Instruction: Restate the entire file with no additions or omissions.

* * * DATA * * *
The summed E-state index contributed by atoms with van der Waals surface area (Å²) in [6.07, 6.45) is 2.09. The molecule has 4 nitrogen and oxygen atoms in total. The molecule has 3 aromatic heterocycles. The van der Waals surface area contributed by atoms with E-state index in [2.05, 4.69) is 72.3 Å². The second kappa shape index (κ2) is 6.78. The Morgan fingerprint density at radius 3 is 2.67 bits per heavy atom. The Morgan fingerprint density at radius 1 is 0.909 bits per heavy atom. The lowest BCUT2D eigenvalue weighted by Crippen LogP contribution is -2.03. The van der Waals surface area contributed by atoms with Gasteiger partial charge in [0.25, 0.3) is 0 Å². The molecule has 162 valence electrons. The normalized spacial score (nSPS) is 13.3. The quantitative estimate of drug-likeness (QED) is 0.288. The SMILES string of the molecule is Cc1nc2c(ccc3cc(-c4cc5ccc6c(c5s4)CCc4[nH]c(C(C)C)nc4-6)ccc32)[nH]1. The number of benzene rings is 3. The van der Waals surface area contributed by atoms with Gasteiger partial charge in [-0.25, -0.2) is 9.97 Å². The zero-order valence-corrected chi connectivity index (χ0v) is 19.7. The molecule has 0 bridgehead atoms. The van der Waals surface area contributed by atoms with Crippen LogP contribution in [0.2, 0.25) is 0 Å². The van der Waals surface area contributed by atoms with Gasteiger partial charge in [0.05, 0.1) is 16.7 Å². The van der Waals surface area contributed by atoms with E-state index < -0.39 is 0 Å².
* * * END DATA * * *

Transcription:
The summed E-state index contributed by atoms with van der Waals surface area (Å²) in [6.07, 6.45) is 2.09. The molecule has 4 nitrogen and oxygen atoms in total. The molecule has 3 aromatic heterocycles. The van der Waals surface area contributed by atoms with E-state index in [2.05, 4.69) is 72.3 Å². The second kappa shape index (κ2) is 6.78. The Morgan fingerprint density at radius 3 is 2.67 bits per heavy atom. The Morgan fingerprint density at radius 1 is 0.909 bits per heavy atom. The lowest BCUT2D eigenvalue weighted by Crippen LogP contribution is -2.03. The van der Waals surface area contributed by atoms with Gasteiger partial charge in [0.25, 0.3) is 0 Å². The molecule has 162 valence electrons. The normalized spacial score (nSPS) is 13.3. The quantitative estimate of drug-likeness (QED) is 0.288. The SMILES string of the molecule is Cc1nc2c(ccc3cc(-c4cc5ccc6c(c5s4)CCc4[nH]c(C(C)C)nc4-6)ccc32)[nH]1. The number of benzene rings is 3. The van der Waals surface area contributed by atoms with Gasteiger partial charge in [-0.25, -0.2) is 9.97 Å². The zero-order valence-corrected chi connectivity index (χ0v) is 19.7. The molecule has 0 bridgehead atoms. The van der Waals surface area contributed by atoms with Crippen LogP contribution in [0.2, 0.25) is 0 Å². The van der Waals surface area contributed by atoms with Gasteiger partial charge in [0.05, 0.1) is 16.7 Å². The van der Waals surface area contributed by atoms with E-state index < -0.39 is 0 Å².